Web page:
But from there, Green shows some feel. He recognizes Mannion’s attempt to ICE the screen and drives left. He uses a subtle in-and-out dribble to set up a stepback to his left. It misses, but it’s a shot he can make and, more importantly, a shot he looks comfortable getting to.

This time, Green is able to force some movement with the jab step. Once Mannion turns, Green fakes left and crosses over to his right. He absorbs the initial contact from Mannion, hangs in the air, and double-clutches to avoid the second defender before kissing it off the glass. 

Again, he’s a pretty special athlete.


STAT LINE: 12 points (3-of-6 from 2, 1-of-1 from 3), 3 rebounds, 3 assists, 1 steal in 19 bench minutes


There are tall guards, there are big guards, and then there’s Daishen Nix. Nix looks every bit of the 6-foot-5, 224 pounds that he’s listed at. More importantly, he plays like he’s 6-foot-5, 224 pounds. 

Like Kuminga, Nix regularly made defenders bounce off of him on drives. That sort of rim pressure can and will force rotations, which should open more passing windows for Nix. The pick-and-roll craft Nix showed was also pretty encouraging.


There were plenty of drives to be impressed with from Nix. This one was probably my favorite.

The intersection of craft, strength and touch is truly incredible. The quick dart to his left to receive the ball from Johnson doesn’t really lose Mannion. That’s fine, because he follows that up with a small hop to his right to get Mannion on his hip -- put that man in jail! -- then an escape dribble to his left to create more space. From there, he leaps into the vertical-that-isn’t-vertical contest and finishes through contact.


This is awful defense. I’m not going to praise Nix that much for his decision to pass to the corner.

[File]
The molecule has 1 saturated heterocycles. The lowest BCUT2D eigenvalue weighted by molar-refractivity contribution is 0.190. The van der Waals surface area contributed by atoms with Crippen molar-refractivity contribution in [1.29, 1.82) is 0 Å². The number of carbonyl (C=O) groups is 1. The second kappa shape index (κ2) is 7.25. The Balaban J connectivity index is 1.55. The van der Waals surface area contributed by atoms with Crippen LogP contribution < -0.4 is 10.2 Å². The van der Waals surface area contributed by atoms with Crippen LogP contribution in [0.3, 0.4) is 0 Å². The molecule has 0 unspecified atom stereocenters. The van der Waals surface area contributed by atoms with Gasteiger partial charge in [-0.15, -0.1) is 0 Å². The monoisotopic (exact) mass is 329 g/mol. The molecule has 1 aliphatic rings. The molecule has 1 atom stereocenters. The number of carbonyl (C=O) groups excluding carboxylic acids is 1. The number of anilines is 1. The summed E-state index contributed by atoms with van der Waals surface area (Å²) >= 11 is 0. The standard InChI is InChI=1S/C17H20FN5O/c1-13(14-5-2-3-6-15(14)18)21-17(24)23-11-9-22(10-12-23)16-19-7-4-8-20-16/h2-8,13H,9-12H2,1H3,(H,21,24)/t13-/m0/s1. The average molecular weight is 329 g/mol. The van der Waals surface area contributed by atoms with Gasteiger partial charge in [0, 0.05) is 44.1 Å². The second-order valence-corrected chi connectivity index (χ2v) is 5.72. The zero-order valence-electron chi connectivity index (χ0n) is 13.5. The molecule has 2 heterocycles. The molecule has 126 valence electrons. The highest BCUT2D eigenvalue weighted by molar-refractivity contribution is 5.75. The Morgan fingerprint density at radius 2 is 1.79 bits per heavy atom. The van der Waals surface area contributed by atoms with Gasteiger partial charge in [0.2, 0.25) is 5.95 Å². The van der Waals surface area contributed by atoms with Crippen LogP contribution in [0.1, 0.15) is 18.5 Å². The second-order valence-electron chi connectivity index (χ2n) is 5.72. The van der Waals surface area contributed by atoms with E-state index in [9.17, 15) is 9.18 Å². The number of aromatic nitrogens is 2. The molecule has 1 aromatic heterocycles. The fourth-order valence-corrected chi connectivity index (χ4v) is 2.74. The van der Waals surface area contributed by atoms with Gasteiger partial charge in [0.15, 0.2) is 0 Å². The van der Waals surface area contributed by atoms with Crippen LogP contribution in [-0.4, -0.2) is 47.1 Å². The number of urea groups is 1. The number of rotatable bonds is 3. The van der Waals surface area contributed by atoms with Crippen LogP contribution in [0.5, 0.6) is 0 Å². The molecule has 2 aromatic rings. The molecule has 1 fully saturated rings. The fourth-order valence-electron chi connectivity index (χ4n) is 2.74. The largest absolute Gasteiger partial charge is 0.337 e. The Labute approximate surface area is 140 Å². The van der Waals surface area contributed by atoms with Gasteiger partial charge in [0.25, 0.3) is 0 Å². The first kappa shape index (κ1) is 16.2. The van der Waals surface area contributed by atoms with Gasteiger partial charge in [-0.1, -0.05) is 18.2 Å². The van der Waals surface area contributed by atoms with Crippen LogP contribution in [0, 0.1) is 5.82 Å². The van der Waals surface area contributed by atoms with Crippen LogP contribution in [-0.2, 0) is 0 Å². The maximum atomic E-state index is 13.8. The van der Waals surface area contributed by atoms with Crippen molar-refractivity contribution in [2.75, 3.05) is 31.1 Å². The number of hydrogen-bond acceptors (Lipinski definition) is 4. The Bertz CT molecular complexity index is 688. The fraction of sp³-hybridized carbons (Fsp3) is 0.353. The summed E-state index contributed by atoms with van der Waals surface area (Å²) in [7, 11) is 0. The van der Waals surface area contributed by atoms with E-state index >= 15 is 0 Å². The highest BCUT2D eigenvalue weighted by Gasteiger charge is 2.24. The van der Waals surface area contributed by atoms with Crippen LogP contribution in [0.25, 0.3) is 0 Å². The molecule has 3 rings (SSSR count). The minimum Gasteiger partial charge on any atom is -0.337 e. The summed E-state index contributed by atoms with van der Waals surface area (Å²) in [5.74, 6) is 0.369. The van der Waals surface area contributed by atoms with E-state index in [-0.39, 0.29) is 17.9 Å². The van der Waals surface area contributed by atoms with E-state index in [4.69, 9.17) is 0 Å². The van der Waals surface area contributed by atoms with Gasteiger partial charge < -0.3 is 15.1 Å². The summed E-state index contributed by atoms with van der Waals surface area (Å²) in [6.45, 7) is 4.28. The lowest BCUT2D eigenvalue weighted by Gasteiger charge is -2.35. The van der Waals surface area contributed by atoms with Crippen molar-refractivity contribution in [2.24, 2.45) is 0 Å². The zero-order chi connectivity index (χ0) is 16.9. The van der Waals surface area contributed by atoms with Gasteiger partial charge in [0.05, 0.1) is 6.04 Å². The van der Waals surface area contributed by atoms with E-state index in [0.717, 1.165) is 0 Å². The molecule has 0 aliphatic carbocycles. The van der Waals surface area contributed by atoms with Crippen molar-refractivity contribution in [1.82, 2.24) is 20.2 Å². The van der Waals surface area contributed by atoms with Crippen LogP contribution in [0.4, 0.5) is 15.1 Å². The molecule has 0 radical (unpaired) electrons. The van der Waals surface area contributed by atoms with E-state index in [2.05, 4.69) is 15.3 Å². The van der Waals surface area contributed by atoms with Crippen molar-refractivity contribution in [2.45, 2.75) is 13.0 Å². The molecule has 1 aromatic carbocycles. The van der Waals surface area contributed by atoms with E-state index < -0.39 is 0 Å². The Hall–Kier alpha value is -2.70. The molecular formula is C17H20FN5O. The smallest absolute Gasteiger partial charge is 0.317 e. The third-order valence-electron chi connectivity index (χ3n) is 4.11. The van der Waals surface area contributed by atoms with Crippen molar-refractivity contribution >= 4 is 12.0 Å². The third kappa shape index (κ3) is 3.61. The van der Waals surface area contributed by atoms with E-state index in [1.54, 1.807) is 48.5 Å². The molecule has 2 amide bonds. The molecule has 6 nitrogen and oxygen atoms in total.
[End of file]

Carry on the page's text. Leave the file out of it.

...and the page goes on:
What I am going to give him props for is how quickly he recognizes the defense break down (seriously, why the heck did four players converge?) and the level of zip and precision he had on this dart. This lands right into Jack’s shooting pocket.


STAT LINE: 2 points (1-of-4 from 2), 3 rebounds, 1 assist in 17 bench minutes


Todd is a fun prospect from my view -- a lanky dude with shooting ability, movement skills and no real idea of how to consistently put those traits together to form a great basketball player. The feel is something I want to track as I watch more of him. You could feel him thinking through his responsibilities on defense when he was off the ball. When he was forced into situations where he simply had to react, the movement skills and his tools in general stood out.


Big men that can shoot aren’t that rare in the NBA anymore. Big men that can shoot on the move, however, is a different story.

Sure, it’s a 16-footer, but this is an incredibly smooth rep. Little bit of a fake before exploding towards the “screen” that doesn’t hit. The transfer is smooth; small dip on the catch before flowing into his you-can’t-reach-this jumper. 

13 seconds of Todd defending a guard in space. That guard is Jeremy Lin, a former NBAer with a solid history of getting buckets. Todd is with him every step of the way on the initial iso, hanging with Lin as he tries to throw him off with hesitations and crossovers. The action relocates to the corner, where Todd uses the baseline as an extra defender to cut off driving options for Lin. The rep finishes with Todd’s arms sky high, not falling for a pump fake and contesting the shot without leaving his feet.

Good stuff.